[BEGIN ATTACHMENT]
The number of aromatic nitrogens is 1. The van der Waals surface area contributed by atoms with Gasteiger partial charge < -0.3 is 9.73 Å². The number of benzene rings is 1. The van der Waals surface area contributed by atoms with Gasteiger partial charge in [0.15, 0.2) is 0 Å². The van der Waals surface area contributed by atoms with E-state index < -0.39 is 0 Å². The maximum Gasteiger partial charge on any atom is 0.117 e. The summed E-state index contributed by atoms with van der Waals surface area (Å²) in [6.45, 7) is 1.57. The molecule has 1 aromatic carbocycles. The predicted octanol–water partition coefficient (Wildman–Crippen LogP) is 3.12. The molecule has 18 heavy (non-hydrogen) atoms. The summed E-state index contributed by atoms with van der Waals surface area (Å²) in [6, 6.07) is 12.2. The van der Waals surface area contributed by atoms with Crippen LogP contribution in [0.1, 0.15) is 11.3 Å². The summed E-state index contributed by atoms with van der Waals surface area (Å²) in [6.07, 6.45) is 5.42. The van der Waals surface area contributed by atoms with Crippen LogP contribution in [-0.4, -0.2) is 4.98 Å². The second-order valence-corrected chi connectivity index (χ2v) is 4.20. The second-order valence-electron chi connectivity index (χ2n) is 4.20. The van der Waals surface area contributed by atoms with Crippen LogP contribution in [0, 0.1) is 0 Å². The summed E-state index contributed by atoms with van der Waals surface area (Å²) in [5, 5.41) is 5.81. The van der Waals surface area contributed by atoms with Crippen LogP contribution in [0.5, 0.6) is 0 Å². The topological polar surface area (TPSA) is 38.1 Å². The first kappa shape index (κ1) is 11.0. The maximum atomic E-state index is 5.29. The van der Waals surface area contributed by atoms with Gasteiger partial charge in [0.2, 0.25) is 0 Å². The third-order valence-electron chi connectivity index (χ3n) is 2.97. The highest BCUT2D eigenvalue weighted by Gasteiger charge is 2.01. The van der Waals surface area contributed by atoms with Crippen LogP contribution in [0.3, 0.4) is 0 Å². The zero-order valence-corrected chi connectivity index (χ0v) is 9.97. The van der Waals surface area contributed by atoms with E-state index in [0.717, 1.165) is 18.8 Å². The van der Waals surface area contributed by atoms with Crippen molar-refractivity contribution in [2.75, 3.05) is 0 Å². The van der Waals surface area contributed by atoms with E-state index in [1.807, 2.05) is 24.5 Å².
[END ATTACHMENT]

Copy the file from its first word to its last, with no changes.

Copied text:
The number of aromatic nitrogens is 1. The van der Waals surface area contributed by atoms with Gasteiger partial charge < -0.3 is 9.73 Å². The number of benzene rings is 1. The van der Waals surface area contributed by atoms with Gasteiger partial charge in [0.15, 0.2) is 0 Å². The van der Waals surface area contributed by atoms with E-state index < -0.39 is 0 Å². The maximum Gasteiger partial charge on any atom is 0.117 e. The summed E-state index contributed by atoms with van der Waals surface area (Å²) in [6.45, 7) is 1.57. The molecule has 1 aromatic carbocycles. The predicted octanol–water partition coefficient (Wildman–Crippen LogP) is 3.12. The molecule has 18 heavy (non-hydrogen) atoms. The summed E-state index contributed by atoms with van der Waals surface area (Å²) in [6, 6.07) is 12.2. The van der Waals surface area contributed by atoms with Crippen LogP contribution in [0.1, 0.15) is 11.3 Å². The summed E-state index contributed by atoms with van der Waals surface area (Å²) in [6.07, 6.45) is 5.42. The van der Waals surface area contributed by atoms with Crippen LogP contribution in [-0.4, -0.2) is 4.98 Å². The second-order valence-corrected chi connectivity index (χ2v) is 4.20. The second-order valence-electron chi connectivity index (χ2n) is 4.20. The van der Waals surface area contributed by atoms with Crippen LogP contribution in [0, 0.1) is 0 Å². The summed E-state index contributed by atoms with van der Waals surface area (Å²) in [5, 5.41) is 5.81. The van der Waals surface area contributed by atoms with Crippen LogP contribution in [0.5, 0.6) is 0 Å². The topological polar surface area (TPSA) is 38.1 Å². The first kappa shape index (κ1) is 11.0. The maximum atomic E-state index is 5.29. The van der Waals surface area contributed by atoms with Gasteiger partial charge in [0.2, 0.25) is 0 Å². The third-order valence-electron chi connectivity index (χ3n) is 2.97. The highest BCUT2D eigenvalue weighted by Gasteiger charge is 2.01. The van der Waals surface area contributed by atoms with Crippen LogP contribution in [0.3, 0.4) is 0 Å². The zero-order valence-corrected chi connectivity index (χ0v) is 9.97. The van der Waals surface area contributed by atoms with E-state index in [0.717, 1.165) is 18.8 Å². The van der Waals surface area contributed by atoms with Crippen molar-refractivity contribution in [2.75, 3.05) is 0 Å². The van der Waals surface area contributed by atoms with E-state index in [1.807, 2.05) is 24.5 Å².